October 18, 2010

Beachmere -- Week The First.

We got into Beachmere a week ago just before the rising flood waters cut off the road. Since the house is on sand there was no mud -- let alone surface water -- under foot and our new address weathered the deluge without one iota of sogginess.

Unloading the pod of our worldly goods and chattels between rain squalls was another matter.

What with the unpacking and settling in I haven't explored the place in much detail but every day I go out either on the kickbike or walking the dogs or under some other excuse to reconnoiter the neighborhood.

Just south of the house -- beginning 500 metres away and running parallel to the coast -- is this wonderful primeval swamp which empties into the mouth of the Caboolture River. The terrain and ecology remind me of Moreton Island which dominates the horizon to the east, on the other side of Moreton Bay.

I can also access the river directly by skirting the new canal estate -- Trinity Waters -- a local rarity fortunately. -- to the bank upstream from the main public boat ramp.

So think swamp -- 'wetlands' plus plus -- and flat land with very broad avenues occupying a peninsular at the mouth of a river and you'll get a feel for the local geography.

And yes the tides: the low tide goes out a very long way.

Within this ecological package imagine this massive aviary where birds rule suburban streets such that they are everywhere. Species so many to list and many I don't know.

I also expected more mud especially along the shoreline, but instead there is sand -- some of it built up and very white.... and mangroves (always a standard on Moreton Bay)

Ironically despite the natural environment we're only a short walk from the shops -- grocers, take away, grog, butcher, baker, etc type retail mix. There was a newly opened pet shop but it was burnt out three nights ago.

So with it's own in house caravan park, Beachmere is like a seaside resort if you were into nothing fancy and limited nightlife: the tavern or the bowls club.

The major local industry seems to be the buying and selling of houses. This penchant for real estate turnover is an economic feature I'll explore as I settle in But the cheap land and the seaside aspect no doubt feed the dynamic. It explains why people come, but not why they go. 'Go' may be too general a word as not much real estate is moving at the moment as the local marketplace is not buoyant at all.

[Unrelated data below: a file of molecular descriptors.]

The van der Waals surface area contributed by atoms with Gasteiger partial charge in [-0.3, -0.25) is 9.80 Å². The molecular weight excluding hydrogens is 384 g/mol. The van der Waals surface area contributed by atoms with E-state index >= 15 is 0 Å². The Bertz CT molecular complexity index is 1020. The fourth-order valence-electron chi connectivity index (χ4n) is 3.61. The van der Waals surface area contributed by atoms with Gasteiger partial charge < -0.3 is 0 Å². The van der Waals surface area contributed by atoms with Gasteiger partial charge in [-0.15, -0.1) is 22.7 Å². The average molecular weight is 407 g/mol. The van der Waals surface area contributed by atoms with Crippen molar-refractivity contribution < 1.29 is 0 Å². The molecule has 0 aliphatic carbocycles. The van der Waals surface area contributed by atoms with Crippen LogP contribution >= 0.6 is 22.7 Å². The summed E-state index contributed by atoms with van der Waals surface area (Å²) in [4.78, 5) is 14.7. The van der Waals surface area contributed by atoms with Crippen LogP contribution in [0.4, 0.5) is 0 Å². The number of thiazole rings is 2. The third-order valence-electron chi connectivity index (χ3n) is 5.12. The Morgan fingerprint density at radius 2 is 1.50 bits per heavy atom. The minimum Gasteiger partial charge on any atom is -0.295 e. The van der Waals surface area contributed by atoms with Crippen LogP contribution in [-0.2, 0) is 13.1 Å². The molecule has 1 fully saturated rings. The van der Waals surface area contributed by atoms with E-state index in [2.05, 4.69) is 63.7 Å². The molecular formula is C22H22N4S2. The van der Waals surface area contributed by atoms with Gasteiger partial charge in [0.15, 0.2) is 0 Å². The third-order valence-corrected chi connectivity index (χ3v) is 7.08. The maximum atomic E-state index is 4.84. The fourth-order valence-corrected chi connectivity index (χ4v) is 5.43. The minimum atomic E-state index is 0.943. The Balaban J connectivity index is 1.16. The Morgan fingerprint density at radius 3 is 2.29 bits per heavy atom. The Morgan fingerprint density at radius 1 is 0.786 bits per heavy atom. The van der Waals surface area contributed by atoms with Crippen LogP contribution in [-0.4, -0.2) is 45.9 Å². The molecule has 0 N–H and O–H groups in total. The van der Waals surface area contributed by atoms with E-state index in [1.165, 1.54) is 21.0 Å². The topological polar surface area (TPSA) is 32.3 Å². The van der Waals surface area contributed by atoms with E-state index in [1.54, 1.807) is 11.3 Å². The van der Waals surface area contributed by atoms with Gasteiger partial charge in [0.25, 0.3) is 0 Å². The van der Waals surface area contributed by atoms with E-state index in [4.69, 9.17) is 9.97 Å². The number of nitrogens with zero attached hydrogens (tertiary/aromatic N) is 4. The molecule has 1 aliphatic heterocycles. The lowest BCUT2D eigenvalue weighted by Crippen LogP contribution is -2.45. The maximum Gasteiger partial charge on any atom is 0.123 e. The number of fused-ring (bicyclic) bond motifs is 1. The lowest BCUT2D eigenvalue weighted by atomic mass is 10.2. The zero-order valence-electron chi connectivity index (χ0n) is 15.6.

So those hoping to go are stuck for now...

We arrive and that 's all about stimulating the local economy. But for those seeking to leave, I'm sure failure to sell or failure to sell at your hoped for price would be cause for much seaside angst. But in Beachmere this week you can buy at both ends of the market -- under $300,000 or over $2 million -- and be shown a range of properties to suit your capacity to pay off your mortgage.And boy! at the top end of the market we 're talking huge palatial castles with absolute beach frontage set in acreage.Some are obscenely grandious.

And when you have a slow sales market you also get a lot of rental offerings on cheap leases. That's Beachmere too -- we even have one shop front and agent dedicated to flogging and administering local rental properties alone.

So come live in Beachmere. Walk the beaches and the swamps at a price you can afford. It's one of the few places where it is cheaper to buy rather than rent. And the money you save can go towards that cabin cruiser you've always dreamed of...

I kid you not...

There is logic in the move but a rationale that few are aware of because I reckon that this township is one of Brisbane's best kept secrets.








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